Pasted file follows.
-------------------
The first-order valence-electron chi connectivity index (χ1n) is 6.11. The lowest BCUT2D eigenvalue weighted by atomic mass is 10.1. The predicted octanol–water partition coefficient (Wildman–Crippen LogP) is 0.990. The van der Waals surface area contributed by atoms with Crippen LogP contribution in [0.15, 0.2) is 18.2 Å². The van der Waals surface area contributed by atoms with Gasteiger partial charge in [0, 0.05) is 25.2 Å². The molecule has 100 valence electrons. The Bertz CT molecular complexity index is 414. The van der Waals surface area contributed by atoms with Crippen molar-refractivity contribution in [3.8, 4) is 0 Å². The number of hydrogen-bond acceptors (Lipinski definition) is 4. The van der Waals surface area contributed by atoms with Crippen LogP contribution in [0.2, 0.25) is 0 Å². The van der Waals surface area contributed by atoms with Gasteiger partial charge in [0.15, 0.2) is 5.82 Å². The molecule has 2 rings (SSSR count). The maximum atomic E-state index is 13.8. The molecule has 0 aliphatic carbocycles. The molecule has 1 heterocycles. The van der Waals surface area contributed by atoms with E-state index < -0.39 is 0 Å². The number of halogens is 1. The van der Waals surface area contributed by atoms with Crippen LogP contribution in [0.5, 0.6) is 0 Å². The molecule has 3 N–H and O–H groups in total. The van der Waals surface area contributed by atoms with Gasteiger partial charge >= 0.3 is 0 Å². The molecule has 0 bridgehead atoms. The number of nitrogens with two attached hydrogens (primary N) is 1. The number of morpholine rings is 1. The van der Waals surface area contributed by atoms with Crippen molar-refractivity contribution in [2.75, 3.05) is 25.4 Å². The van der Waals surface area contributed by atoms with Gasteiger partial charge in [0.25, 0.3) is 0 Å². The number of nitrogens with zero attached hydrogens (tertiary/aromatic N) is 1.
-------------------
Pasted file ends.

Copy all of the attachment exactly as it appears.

The first-order valence-electron chi connectivity index (χ1n) is 6.11. The lowest BCUT2D eigenvalue weighted by atomic mass is 10.1. The predicted octanol–water partition coefficient (Wildman–Crippen LogP) is 0.990. The van der Waals surface area contributed by atoms with Crippen LogP contribution in [0.15, 0.2) is 18.2 Å². The van der Waals surface area contributed by atoms with Gasteiger partial charge in [0, 0.05) is 25.2 Å². The molecule has 100 valence electrons. The Bertz CT molecular complexity index is 414. The van der Waals surface area contributed by atoms with Crippen molar-refractivity contribution in [3.8, 4) is 0 Å². The number of hydrogen-bond acceptors (Lipinski definition) is 4. The van der Waals surface area contributed by atoms with Crippen LogP contribution in [0.2, 0.25) is 0 Å². The van der Waals surface area contributed by atoms with Gasteiger partial charge in [0.15, 0.2) is 5.82 Å². The molecule has 2 rings (SSSR count). The maximum atomic E-state index is 13.8. The molecule has 0 aliphatic carbocycles. The molecule has 1 heterocycles. The van der Waals surface area contributed by atoms with E-state index < -0.39 is 0 Å². The number of halogens is 1. The van der Waals surface area contributed by atoms with Crippen LogP contribution in [0.5, 0.6) is 0 Å². The molecule has 3 N–H and O–H groups in total. The van der Waals surface area contributed by atoms with Gasteiger partial charge >= 0.3 is 0 Å². The molecule has 0 bridgehead atoms. The number of nitrogens with two attached hydrogens (primary N) is 1. The number of morpholine rings is 1. The van der Waals surface area contributed by atoms with Crippen molar-refractivity contribution in [2.75, 3.05) is 25.4 Å². The van der Waals surface area contributed by atoms with Gasteiger partial charge in [0.25, 0.3) is 0 Å². The number of nitrogens with zero attached hydrogens (tertiary/aromatic N) is 1.